BROOKLYN — Christopher Cobo was shy, after waking from a nap in his Borough Park home. He will turn two years old in July. His mother, Chelsea, has missed many of his milestones.
“His second birthday is approaching, and that means he’s going to become more aware,” said Christopher’s grandmother, Rose Cobo. “Right now, he doesn’t really know that his mother’s missing.”
Chelsea Cobo, who was 22 when she vanished last May, is one of 13,000 people who disappeared in New York City in 2016.
Her back story is a sad one.
Chelsea’s parents suffered from mental health problems.
After Chelsea’s biological mother died in late February 2016, Chelsea fell into a depression several weeks later and was hospitalized at Coney Island Hospital’s psychiatric ward, according to Rose Cobo.
“Inside the hospital, where she went to get help, is where drugs were introduced to her,” Rose Cobo told PIX11.
Not long after Chelsea was released from the hospital, she fell into a downward spiral, Rose Cobo said.
On May 6, 2016, Chelsea was supposed to check into a rehab in Yonkers but never did, according to Rose.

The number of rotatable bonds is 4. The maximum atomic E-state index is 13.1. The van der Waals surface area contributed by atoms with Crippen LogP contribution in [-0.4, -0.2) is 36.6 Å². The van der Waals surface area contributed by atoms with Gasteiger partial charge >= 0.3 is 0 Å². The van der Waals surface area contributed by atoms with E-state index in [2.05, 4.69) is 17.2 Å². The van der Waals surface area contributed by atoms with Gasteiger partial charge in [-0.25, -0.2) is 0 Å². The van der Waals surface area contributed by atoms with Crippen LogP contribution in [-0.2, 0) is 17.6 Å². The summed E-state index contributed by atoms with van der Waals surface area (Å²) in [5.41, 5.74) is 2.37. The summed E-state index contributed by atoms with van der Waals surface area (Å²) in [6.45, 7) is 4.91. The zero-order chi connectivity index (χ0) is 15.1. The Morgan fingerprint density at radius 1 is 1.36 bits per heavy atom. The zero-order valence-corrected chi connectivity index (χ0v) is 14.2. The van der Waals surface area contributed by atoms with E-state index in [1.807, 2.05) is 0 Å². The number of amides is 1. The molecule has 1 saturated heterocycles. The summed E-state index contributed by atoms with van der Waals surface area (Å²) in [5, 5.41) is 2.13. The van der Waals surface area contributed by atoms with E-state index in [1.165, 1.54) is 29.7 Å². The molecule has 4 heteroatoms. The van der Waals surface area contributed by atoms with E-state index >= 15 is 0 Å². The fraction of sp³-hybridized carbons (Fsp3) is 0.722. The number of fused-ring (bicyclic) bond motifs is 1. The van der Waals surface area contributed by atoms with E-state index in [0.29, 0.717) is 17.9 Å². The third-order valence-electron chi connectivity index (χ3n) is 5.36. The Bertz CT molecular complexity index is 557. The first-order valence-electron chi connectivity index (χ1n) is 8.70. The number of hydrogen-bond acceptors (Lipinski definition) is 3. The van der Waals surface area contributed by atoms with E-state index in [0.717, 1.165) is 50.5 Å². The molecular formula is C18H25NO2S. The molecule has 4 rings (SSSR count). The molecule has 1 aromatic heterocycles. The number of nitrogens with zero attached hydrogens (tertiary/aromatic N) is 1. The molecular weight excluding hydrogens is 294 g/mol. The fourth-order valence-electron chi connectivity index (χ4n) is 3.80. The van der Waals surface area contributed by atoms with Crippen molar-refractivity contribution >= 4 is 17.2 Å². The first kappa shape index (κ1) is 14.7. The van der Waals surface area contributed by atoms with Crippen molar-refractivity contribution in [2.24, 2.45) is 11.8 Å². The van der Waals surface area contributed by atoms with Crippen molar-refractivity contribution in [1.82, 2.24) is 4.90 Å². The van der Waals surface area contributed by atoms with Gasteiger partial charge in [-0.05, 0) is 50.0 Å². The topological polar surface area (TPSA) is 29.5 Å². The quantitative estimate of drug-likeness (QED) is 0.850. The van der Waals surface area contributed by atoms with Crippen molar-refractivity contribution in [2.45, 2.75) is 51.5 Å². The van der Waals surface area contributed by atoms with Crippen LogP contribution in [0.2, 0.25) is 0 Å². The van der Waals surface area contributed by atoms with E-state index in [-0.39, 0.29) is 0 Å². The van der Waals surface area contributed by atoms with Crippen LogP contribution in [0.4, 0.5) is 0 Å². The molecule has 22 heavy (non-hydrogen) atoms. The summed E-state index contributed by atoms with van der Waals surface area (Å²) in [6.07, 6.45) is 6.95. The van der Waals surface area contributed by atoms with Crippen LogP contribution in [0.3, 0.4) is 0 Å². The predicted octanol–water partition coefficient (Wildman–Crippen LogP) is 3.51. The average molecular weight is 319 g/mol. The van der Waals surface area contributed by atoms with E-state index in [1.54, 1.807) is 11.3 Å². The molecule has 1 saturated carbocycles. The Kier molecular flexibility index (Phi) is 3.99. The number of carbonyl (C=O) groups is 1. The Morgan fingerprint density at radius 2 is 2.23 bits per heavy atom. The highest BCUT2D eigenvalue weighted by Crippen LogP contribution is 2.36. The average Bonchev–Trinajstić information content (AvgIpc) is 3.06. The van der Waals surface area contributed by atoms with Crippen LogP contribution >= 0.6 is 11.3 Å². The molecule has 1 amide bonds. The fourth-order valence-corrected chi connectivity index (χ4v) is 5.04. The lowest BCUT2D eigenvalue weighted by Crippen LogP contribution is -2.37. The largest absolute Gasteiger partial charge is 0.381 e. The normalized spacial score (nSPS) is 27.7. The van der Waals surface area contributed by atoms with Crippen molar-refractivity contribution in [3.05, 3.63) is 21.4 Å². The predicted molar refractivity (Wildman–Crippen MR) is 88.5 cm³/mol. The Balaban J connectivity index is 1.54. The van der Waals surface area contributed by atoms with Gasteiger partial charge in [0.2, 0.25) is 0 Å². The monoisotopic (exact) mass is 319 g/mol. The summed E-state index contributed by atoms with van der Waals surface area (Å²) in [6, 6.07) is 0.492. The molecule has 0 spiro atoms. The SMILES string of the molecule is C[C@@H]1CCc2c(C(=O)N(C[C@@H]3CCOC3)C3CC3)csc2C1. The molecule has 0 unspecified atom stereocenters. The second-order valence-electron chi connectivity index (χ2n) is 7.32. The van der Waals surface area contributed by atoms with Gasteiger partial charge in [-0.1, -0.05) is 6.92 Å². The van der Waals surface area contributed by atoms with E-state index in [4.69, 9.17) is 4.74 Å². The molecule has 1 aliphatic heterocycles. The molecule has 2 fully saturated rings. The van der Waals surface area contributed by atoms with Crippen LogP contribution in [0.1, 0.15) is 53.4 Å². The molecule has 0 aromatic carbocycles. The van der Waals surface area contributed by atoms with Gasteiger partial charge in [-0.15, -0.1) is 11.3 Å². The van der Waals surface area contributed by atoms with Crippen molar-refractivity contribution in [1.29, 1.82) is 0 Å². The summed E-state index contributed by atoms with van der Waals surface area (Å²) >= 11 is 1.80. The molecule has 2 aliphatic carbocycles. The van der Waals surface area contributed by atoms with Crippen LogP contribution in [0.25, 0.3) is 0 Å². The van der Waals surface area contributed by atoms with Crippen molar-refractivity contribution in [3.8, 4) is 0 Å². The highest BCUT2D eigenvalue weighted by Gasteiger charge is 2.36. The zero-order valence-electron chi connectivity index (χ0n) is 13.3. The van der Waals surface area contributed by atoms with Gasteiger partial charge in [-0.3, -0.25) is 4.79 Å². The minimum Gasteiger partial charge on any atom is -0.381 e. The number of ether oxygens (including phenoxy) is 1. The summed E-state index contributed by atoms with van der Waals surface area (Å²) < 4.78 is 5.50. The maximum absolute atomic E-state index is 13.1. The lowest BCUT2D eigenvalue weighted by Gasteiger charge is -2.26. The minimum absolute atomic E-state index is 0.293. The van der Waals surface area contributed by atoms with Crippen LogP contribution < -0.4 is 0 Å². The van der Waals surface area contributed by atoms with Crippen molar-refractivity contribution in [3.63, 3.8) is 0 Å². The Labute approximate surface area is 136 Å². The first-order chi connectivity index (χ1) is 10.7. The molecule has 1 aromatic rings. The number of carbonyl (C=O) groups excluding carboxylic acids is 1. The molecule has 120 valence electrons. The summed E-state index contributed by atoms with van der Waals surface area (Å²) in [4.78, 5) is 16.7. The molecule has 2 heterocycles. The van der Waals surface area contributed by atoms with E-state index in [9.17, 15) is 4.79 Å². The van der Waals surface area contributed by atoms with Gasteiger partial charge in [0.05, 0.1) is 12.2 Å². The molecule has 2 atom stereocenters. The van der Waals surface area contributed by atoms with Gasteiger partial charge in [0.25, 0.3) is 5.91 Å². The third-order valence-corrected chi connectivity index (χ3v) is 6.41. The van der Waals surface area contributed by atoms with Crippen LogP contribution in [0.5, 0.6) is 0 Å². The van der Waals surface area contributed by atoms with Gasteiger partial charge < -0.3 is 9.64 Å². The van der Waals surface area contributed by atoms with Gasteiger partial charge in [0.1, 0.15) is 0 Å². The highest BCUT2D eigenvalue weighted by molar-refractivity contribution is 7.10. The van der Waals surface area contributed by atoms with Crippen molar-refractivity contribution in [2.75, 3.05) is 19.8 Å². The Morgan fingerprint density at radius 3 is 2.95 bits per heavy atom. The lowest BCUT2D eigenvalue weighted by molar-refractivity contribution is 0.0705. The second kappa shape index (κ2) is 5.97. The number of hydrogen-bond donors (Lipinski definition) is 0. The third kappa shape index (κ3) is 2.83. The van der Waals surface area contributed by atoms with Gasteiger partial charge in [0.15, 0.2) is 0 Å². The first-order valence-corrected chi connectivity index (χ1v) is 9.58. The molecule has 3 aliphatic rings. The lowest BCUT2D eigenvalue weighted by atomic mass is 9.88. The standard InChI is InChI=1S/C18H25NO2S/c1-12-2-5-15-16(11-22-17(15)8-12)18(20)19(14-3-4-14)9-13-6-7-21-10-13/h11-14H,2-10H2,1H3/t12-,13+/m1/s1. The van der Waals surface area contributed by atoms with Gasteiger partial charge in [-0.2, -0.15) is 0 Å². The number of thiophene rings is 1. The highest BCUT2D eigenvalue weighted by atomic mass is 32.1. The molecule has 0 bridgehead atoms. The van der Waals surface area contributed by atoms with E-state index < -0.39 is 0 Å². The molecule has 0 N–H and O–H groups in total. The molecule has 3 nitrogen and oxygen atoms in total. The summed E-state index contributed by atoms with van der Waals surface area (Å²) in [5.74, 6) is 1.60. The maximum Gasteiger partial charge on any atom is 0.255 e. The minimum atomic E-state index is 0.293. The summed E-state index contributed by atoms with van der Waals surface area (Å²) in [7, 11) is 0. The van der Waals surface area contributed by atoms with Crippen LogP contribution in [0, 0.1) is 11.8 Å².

“Somebody knows something. Somebody saw something. She didn’t fall off the face of the earth,” Rose Cobo sobbed.
Cobo went to Penn Station Friday to greet Mary Lyall of upstate New York, whose own daughter, Suzanne, vanished 19 years ago, at the age of 19.
Lyall made the trip to mark New York City’s Missing Persons Day on Saturday.
She started The Center for Hope to assist other families in her situation.
“We become one, a family, we always say a family nobody wants to belong to,” Lyall told PIX11.
Lyall’s daughter was going back to campus at SUNY-Albany, after finishing her shift at a shopping mall.
She was last seen getting off a bus near the campus, by the visitor’s parking lot.
“19 years is a long time,” Mary Lyall said, “I still have hope.”
Mrs. Lyall cited the case of three women in Ohio who were held captive for many years in the home of a deranged man, before they escaped.
The Office of Chief Medical Examiner is hosting its third, New York City Missing Persons Day on Saturday.
Families can leave DNA samples, which are put into a national database.
Since its launch in 2014, the New York City Missing Persons Day has led to eight identifications of people in New York City, Long Island, New Jersey and Texas.
Rose Cobo asked PIX11 to post the number for missing people who may be struggling to find their way home.